My Product Rating:
Today I went out with Oahu Divers to complete the in-water portion of my Diver Propulsion Vehicle (DPV) specialty course.
This specialty course was way too easy for me since I currently own two matching SeaDoo Explorer-X DPV’s that I dive with almost every day, but I wanted to complete the specialty anyway so that when I become an instructor if I want to teach the specialty I have a better idea of how to go about teaching the class.
The in-water portion of the class comprises of 2 dives. Since we were able to complete all of the skills required for the course on the first dive, the second dive was just a fun dive. We used the second dive to tour a wide area near Kewalo boat harbor that I never get to see normally since the dive shop that I normally use does not dive at these dive locations.
Since this area was so close to Waikiki I was afraid that there wouldn’t be any good coral reefs to see, I was surprised. We started off at Kaiser Reef, and meandered our way west toward Kewalo pipe crossing under the channel just after a huge yacht named “Rising Sun” owned by Larry Ellison passed through the channel.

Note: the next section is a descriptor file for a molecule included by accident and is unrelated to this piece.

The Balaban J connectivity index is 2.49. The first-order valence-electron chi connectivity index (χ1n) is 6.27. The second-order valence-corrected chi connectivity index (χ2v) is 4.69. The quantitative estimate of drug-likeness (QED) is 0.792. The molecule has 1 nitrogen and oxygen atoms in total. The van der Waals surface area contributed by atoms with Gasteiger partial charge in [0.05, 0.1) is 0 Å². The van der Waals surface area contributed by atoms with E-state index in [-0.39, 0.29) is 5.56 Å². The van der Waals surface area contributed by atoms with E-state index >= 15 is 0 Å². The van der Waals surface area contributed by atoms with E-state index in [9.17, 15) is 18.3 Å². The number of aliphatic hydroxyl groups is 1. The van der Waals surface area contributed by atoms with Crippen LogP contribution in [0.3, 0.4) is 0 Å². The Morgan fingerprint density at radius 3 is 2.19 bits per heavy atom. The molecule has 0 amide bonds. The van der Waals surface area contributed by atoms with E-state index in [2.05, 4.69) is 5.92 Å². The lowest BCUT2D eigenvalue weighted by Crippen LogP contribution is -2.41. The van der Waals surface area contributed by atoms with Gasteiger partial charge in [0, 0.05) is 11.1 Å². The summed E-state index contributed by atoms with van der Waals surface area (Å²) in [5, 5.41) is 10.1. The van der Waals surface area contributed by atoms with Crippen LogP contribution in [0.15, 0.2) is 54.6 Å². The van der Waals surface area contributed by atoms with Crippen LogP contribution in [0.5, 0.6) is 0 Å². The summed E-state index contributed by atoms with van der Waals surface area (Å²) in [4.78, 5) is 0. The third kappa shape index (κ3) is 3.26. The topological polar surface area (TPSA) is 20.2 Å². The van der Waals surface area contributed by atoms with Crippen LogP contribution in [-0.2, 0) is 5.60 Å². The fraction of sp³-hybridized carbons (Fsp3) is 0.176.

Mr Ellison, CEO of Oracle is currently the 3rd wealthiest man in America and the new owner of both a majority of the 141 square mile Hawaiian island of Lanai as well as Island Air, a small airline that services the island of Lanai as well as other Hawaiian islands.
Even though I have been using my DPV’s for a few months, this was the first chance I had gotten to dive with someone else using a DPV. It was a real change to not have to slow down or stop so that my dive buddy could keep up with me. I have got to find dive buddies that also have their own DPV’s, lol.
Note: Even though I completed this specialty course on April 8th, for some reason the instructors at Dive Oahu did not process it until April 22, so that is why there is a discrepancy in the certification dates.